I have long being a fully paid-up member of the alternative ABC club – Always Buy Chardonnay (rather than Anything But Chardonnay) – whether it’s in or out of fashion makes no difference to me. As long as it’s well made, I like all the different styles it comes in – oaked, unoaked, tropically rich or mineral and lean (and that’s without going into fizz).
Here are two which are very different in style – one from a well-known Chardonnay producing area, and another where (still) Chardonnay is almost unheard of!
Hush Heath Estate Skye’s English Chardonnay 2015 (11.0%, £16.50 from Hush Heath Estate)
English sparkling wine is riding high at the moment – more and more producers are being set up and quality is constantly improving. English still wines are still very variable, in my opinion. Many of them are based on less well known varieties which were created to survive and thrive in cool German vineyards, but are less than celebrated elsewhere. Some Alsatian style wines have proved to be very good (e.g. Stopham Estate), but here is the first (still) English Chardonnay I have ever tasted.
Hush Heath Estate can’t claim anywhere near the same continuous history as a working winery compared to Beringer below – the current winery was only set up in 2010 – but the estate was created as far back as 1503when Columbus* was still making his transAtlantic jaunts. Hush Heath make quite a broad range of drinks, including the cider I reviewed here and award winning Balfour Brut Sparkling.
And it’s an absolutely delightful wine! Not at all shouty, it’s gently delicious – in fact with both Golden Delicious and Granny Smith’s apple characters, plus a touch of citrus. I detected a little bit of residual sugar on the finish (a few g/L, though I’m happy to be corrected) which adds to the juicy round fruit character and doesn’t make it taste “sweet”.
As my opening suggested, some people just don’t like Chardonnay, but I asked a friend who is among them to try this and she was pleasantly surprised – “If only all Chardonnay was like this”. Truly a wine for both ABC clubs!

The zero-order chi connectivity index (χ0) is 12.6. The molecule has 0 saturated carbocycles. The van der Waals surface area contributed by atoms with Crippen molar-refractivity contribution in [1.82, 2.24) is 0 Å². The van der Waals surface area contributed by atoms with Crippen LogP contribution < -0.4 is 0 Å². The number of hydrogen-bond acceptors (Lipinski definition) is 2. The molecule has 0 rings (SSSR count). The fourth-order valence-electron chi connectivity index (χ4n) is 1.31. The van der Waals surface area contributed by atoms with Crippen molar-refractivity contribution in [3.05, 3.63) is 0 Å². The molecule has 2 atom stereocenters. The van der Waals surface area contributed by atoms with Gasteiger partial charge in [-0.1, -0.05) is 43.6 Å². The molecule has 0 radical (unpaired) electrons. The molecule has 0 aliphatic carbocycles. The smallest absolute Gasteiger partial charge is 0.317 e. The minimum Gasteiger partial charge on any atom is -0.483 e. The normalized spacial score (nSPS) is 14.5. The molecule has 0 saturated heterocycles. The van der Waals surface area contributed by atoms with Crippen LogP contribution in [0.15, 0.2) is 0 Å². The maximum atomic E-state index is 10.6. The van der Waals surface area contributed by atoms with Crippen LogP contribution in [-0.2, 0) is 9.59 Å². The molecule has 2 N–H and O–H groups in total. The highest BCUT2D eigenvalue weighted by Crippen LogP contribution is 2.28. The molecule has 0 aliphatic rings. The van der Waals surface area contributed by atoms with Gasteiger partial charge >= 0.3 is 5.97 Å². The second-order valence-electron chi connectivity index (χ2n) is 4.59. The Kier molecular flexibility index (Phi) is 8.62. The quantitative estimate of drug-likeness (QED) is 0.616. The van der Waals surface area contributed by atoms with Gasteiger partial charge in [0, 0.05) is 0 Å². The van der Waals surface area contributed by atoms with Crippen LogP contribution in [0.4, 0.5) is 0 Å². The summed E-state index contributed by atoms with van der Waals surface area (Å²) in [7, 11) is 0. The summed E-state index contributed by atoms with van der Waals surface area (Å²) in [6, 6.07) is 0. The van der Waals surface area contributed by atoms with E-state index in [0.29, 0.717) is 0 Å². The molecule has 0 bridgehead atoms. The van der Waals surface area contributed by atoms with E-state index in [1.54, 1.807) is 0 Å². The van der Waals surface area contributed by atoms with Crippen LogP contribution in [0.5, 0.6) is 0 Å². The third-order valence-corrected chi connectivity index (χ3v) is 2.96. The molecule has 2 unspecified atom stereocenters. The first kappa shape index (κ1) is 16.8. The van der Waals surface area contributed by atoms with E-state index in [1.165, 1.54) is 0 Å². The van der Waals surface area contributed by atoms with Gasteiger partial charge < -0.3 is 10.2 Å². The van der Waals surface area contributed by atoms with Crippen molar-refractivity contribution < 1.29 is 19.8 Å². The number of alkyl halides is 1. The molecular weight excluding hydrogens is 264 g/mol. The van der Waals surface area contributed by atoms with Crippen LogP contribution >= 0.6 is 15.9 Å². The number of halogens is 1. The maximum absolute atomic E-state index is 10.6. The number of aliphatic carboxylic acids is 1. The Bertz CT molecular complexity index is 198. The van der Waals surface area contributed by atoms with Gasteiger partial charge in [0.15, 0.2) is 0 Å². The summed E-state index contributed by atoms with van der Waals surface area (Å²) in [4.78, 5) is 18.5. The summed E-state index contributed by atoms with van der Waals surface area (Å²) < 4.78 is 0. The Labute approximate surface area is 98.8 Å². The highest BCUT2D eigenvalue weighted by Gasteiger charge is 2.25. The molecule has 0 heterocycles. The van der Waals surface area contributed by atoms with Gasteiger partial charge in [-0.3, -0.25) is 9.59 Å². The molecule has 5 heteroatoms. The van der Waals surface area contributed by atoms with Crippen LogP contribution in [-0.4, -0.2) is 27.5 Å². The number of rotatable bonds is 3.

Beringer Founders’ Estate California Chardonnay 2013 (14.0%, €19.99 from stockists listed below)
The Beringer Brothers were pioneers of winemaking in the Napa Valley, now the most prestigious wine region in the United States. Their original winery is claimed to be the oldest continually operating winery in the Napa Valley (since 1876), which is rather notable if the prohibition era is taken into account. In fact, Beringer was the first California winery to offer tours after the repeal of prohibition – inviting A list stars such as Clark Gable might have helped!
From 1971 to 2000 ownership changed hands a few times, until it finally became part of the Australian Fosters Group, twinned with Wolf Blass to become Beringer Blass, and is now the stablemate of other famous Treasury Estates brands such as Penfolds and Wynns Coonawarra.
The Founders’ Estate series is a step up from Beringer’s Classic range and “offer[s] concentrated expressions of the most popular varietals, steeped in quality that comes from Beringer’s history of crafting great wines from all over California for over 130 vintages“. So how does the Chardonnay taste? Like a well-made Californian wine! Which should be no surprise, really. The fruit is ripe and tropical, with a little bit of juicy red apple and pear. There’s some oak here, but it’s not overbearing at all. This isn’t Chablis but neither is it an oak monster. Would be great with creamy chicken dishes.
Stockists: Clontarf Wines, Dublin; O’Driscoll’s, Caherciveen, Co. Kerry; Salthill Off-Licence, Galway; Hole In The Wall, Blackhorse Avenue, Dublin; Kellys Wine Vault, Clontarf, Dublin; La Touche Wines, Greystones, Co. Wicklow; Sweeneys, Glasnevin, Dublin; McHugh’s of Kilbarrack & Artane, Dublin; Amber of Fermoy, Co. Cork
Apple or pineapple? The choice is yours!
* The Explorer, not the Harry Potter Director / Producer
Disclosure: both wines kindly provided for review
**Click here to see more posts in the Make Mine a Double Series**
Due to personal circumstances I didn’t have a big birthday bash this year, so instead our New Year’s Eve party became the opportunity to try lots of fizz!
Roederer Estate Quartet Anderson Valley Brut NV
The kick-off wine at the Wine Society’s 2014 Dublin tasting proved to be a worthy opener again. Made by the Californian offshoot of Louis Roederer from four of their top vineyards, it is definitely made to the high standards of its Champenois maison mère.